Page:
Special to The Washington Post
By Remar Sutton

Little Apple Bay, Tortola, British Virgin Islands—My life has been filled with many momentous moments. But this morning, as I sat on a steep embankment overlooking Apple Bay, I was reminded that one of the truly watershed moments in my life was the instant about twenty years ago when I decided, despite any project or problem or deadline or disaster, to have enough discipline to find at least a few minutes during the day for me—for both my mental and physical well-being. That resolve has gotten me through some very rough moments. About three years ago, a few months after the death of my mother and the turmoil which can follow closing of homes and distribution of possessions, I sat down with my best friends here on island for a carefree dinner at an oceanside café in Apple Bay. You may already have experienced the last years of a vibrant parent's life as it painfully closes down. Very tough to watch. But enough months had passed for me to realize I was worrying less and particularly wasn't worried about the phone ringing at some unexpected time.

"Boy," I said, as I sat down with my friends, "It is so nice not to have anything to worry about right now." Before I could get out another sentence, my cell phone rang. I knew the voice, which scared me in itself, a family friend who only called to bear bad news. My favorite cousin—one I cherished as an example of a life lived with humor and kindness—had been so depressed that he had taken his life.

Within a month, my favorite aunt called to say her husband, my favorite uncle, had died unexpectedly of complications from diabetes. And then, on a carefree and beautiful morning, as I was listening to piano music here in Tortola, I picked up the phone to learn that my only nephew, 24, had just died of a drug overdose. Of all the phone calls I have worried about receiving in my life, that was one I had never even imagined.

I tell you these intensely personal things for two reasons: first, during every one of the tumultuous, tense and terribly depressing days around these events, I forced myself to take a walk or a hike, or visit a gym, or simply walk a stairwell, alone. I have learned that for me at least, the events of life can become overpowering if I am not strong initially for myself. Second, I developed the habit of carving time for myself at any cost after I was forty—when the clay is supposed to be pretty hard. The mere fact that I could make this change in my habits at forty gave me courage to make other changes, including the courage to stop smoking. As I look back, most of the good changes in my life habits have come after forty.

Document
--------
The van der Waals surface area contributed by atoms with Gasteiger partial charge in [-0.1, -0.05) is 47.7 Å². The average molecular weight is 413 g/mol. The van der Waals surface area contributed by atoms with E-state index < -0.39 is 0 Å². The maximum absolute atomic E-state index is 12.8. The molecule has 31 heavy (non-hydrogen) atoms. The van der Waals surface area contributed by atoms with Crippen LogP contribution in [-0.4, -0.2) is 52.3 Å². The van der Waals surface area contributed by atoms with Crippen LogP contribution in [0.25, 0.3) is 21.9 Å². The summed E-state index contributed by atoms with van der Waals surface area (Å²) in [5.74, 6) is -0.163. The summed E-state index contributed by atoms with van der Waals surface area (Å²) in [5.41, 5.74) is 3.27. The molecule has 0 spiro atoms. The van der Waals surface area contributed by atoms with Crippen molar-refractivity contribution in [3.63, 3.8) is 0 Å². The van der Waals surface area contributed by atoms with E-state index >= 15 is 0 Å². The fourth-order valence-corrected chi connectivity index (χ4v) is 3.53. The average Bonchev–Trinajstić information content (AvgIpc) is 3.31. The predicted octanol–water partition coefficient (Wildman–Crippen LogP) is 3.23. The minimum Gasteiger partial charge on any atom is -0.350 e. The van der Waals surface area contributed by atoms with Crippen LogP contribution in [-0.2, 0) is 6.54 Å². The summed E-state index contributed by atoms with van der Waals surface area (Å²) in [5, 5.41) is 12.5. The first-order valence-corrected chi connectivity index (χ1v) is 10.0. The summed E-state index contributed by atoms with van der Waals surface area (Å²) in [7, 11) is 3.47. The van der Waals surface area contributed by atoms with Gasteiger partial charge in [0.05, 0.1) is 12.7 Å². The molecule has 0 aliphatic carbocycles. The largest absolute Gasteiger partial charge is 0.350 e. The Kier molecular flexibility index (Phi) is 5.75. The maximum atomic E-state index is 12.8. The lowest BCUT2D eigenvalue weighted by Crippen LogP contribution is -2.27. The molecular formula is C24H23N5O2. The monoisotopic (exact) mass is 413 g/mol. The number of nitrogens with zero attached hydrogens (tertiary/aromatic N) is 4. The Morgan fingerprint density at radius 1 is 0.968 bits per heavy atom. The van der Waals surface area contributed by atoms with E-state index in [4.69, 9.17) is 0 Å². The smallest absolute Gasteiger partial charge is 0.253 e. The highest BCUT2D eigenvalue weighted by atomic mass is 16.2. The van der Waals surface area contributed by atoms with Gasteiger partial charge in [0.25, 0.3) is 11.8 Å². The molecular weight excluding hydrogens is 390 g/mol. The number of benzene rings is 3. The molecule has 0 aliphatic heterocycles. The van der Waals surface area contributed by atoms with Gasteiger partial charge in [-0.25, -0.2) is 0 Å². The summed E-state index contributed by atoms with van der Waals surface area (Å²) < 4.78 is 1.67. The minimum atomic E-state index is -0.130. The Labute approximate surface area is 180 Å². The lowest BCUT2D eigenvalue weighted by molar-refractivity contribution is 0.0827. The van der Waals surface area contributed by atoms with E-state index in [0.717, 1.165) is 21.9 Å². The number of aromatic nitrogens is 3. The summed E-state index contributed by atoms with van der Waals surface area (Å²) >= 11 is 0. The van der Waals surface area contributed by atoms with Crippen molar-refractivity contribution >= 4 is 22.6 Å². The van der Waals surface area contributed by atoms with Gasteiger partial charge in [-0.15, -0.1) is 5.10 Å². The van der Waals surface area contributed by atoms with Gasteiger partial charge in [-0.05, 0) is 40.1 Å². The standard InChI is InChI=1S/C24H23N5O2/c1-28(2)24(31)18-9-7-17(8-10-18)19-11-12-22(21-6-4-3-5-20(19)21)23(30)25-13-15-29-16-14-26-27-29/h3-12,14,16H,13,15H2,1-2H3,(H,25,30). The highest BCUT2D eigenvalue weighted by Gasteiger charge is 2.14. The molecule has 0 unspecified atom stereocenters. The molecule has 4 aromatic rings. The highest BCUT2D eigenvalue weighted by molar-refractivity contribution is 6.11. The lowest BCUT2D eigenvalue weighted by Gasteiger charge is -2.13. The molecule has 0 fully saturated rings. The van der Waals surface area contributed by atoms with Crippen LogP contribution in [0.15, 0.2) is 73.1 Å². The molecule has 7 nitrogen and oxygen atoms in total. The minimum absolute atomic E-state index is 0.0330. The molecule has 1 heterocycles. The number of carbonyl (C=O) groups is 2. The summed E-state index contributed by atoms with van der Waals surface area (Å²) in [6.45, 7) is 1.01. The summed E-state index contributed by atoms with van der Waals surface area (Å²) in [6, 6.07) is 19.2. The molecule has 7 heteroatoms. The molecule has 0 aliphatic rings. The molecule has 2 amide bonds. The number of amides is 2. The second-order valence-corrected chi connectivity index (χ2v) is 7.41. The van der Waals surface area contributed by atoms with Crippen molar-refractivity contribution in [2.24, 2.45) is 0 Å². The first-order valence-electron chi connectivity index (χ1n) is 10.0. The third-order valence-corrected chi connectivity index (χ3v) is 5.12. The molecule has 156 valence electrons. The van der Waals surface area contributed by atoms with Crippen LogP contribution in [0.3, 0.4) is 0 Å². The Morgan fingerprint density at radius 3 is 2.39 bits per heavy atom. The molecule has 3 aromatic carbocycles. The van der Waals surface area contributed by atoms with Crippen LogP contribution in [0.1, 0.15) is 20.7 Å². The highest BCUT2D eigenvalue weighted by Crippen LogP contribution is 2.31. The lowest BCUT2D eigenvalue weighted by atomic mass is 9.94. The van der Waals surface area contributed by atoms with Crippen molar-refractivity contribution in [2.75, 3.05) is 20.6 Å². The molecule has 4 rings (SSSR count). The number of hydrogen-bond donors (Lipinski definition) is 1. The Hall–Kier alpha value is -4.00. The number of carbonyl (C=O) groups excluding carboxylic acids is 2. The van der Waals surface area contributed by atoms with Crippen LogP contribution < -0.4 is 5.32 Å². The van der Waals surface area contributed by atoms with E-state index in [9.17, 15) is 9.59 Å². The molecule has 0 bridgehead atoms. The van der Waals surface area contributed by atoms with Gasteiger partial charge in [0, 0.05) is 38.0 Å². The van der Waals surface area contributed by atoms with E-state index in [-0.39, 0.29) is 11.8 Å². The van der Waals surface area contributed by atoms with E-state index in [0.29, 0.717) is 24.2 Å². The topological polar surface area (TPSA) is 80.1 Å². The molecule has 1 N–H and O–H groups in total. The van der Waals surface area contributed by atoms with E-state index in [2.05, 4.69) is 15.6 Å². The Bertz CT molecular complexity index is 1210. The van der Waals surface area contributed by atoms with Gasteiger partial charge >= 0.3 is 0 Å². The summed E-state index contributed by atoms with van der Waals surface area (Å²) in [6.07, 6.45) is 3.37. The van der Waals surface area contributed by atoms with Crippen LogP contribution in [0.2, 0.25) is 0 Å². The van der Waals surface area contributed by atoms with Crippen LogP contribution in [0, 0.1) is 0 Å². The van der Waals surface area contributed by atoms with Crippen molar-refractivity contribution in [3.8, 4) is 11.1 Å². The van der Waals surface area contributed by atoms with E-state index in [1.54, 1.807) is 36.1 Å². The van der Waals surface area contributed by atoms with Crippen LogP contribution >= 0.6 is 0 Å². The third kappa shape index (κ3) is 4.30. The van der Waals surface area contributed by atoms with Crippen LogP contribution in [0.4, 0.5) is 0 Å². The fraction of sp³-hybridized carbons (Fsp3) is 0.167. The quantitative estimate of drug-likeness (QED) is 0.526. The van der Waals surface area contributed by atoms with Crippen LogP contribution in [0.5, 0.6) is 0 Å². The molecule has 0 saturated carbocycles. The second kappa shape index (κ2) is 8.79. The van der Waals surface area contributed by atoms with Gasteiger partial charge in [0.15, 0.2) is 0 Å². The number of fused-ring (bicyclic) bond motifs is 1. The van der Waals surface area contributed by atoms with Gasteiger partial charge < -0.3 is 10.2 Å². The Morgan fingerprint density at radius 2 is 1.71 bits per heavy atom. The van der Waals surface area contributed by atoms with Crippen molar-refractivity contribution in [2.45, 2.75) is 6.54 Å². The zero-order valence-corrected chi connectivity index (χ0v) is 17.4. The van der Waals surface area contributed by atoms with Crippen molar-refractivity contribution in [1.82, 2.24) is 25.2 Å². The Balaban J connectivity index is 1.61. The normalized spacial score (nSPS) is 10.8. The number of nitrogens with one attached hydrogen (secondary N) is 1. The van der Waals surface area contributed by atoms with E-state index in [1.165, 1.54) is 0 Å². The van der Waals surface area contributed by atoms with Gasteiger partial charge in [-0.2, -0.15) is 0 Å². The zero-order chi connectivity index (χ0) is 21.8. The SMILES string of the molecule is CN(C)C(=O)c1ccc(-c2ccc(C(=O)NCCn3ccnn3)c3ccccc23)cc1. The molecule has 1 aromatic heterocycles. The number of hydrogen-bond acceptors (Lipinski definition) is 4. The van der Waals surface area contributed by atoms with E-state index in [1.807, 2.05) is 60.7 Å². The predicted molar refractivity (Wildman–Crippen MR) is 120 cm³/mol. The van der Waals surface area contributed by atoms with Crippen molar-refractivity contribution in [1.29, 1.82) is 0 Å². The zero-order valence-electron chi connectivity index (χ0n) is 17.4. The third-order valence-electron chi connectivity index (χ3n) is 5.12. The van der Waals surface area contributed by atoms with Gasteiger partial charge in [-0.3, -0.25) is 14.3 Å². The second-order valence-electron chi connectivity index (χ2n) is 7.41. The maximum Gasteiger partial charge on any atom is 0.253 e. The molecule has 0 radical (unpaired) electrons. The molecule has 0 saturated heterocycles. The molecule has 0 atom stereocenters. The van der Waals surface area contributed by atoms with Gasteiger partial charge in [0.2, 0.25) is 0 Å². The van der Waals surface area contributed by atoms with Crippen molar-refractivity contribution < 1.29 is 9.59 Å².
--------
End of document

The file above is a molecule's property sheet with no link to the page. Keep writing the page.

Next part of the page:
Events which threaten to derail my good habits don't have to be earthshaking or horrible, either. A day nibbled up by inconsequential problems and inconveniences can swallow me, too. Like yesterday's saga of plumbing in Paradise (you don't want to know any more). Suddenly, it's getting dark, and I'm tired, and the thought of a gin and tonic with friends tries to lure me away from the gym shoes I keep just by my desk—my left foot is leaning on one as I type. It's classified information how many times my shoes lose out, but they win more times than they lose. During the past twenty years, I've also learned to say "no" more often when it comes to commitments for my time that might do me more harm than good in the long run. I am an enormously lucky person when it comes to the opportunities both professionally and personally that come to me.

But even when it comes to loved ones, I'm learning to think a bit more about myself before saying yes. It may come as no surprise to you that homeowners in tropical paradises are never short of friends and family visitors during the winter months. But I need space and time for myself even when my closest family and loved ones are around me. It feels good to finally be able to say, "You know, I just can't deal with company right now."

For years I have enjoyed watching the quiet, measured pace and freedom of the two remaining men on Tortola who still commute on beasts of burden—donkeys. These men are retired roadside superintendents. For decades they hacked away tons of brush with machetes—incredible exercise—healthy and probably immune from stress as we know it.

Last week, as we laid out the preliminary course for our Walk with Remar event in December, I talked with one of these men while his donkey nudged me playfully. On this island, many people say you can judge the time a person has left in this world by the width of their machete's blade. After years they become as narrow as a finger.

This man's blade was very narrow.

"Will it break soon?" I asked.

He flicked the blade with an arm made strong by the discipline of that simple motion repeated countless times and smiled. "It'll be fine till that day," he said. The blade is going to break for us all, of course. Till that day, our job is to keep it strong with simple things like personal resolution and a walk.

Go to if you're interested in donkeys or ready to start walking with us.